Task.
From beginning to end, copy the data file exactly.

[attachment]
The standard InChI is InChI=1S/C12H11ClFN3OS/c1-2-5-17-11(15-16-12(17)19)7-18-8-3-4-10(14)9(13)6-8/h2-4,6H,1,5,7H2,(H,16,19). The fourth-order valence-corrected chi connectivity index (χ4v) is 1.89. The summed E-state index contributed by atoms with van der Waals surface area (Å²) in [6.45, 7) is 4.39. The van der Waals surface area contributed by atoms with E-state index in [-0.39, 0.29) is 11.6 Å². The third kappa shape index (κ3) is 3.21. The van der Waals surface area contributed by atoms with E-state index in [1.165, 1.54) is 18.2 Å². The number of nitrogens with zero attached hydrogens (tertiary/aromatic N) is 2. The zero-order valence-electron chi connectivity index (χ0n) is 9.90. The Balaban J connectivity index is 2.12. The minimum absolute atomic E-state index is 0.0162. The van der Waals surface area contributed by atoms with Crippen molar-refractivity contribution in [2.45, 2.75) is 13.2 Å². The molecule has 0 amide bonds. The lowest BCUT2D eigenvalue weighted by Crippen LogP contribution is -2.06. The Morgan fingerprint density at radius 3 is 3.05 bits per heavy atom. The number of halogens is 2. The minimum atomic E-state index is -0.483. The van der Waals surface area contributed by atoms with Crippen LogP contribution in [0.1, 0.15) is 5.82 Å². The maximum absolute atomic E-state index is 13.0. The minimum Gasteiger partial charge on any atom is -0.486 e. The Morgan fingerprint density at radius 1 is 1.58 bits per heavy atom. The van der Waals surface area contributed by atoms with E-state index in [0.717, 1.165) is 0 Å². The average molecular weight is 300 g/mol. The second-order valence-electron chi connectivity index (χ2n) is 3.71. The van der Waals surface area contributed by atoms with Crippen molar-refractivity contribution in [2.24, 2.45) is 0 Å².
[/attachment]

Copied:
The standard InChI is InChI=1S/C12H11ClFN3OS/c1-2-5-17-11(15-16-12(17)19)7-18-8-3-4-10(14)9(13)6-8/h2-4,6H,1,5,7H2,(H,16,19). The fourth-order valence-corrected chi connectivity index (χ4v) is 1.89. The summed E-state index contributed by atoms with van der Waals surface area (Å²) in [6.45, 7) is 4.39. The van der Waals surface area contributed by atoms with E-state index in [-0.39, 0.29) is 11.6 Å². The third kappa shape index (κ3) is 3.21. The van der Waals surface area contributed by atoms with E-state index in [1.165, 1.54) is 18.2 Å². The number of nitrogens with zero attached hydrogens (tertiary/aromatic N) is 2. The zero-order valence-electron chi connectivity index (χ0n) is 9.90. The Balaban J connectivity index is 2.12. The minimum absolute atomic E-state index is 0.0162. The van der Waals surface area contributed by atoms with Crippen molar-refractivity contribution in [2.45, 2.75) is 13.2 Å². The molecule has 0 amide bonds. The lowest BCUT2D eigenvalue weighted by Crippen LogP contribution is -2.06. The Morgan fingerprint density at radius 3 is 3.05 bits per heavy atom. The number of halogens is 2. The minimum atomic E-state index is -0.483. The van der Waals surface area contributed by atoms with Crippen LogP contribution in [0.1, 0.15) is 5.82 Å². The maximum absolute atomic E-state index is 13.0. The minimum Gasteiger partial charge on any atom is -0.486 e. The Morgan fingerprint density at radius 1 is 1.58 bits per heavy atom. The van der Waals surface area contributed by atoms with E-state index in [0.717, 1.165) is 0 Å². The average molecular weight is 300 g/mol. The second-order valence-electron chi connectivity index (χ2n) is 3.71. The van der Waals surface area contributed by atoms with Crippen molar-refractivity contribution in [2.24, 2.45) is 0 Å².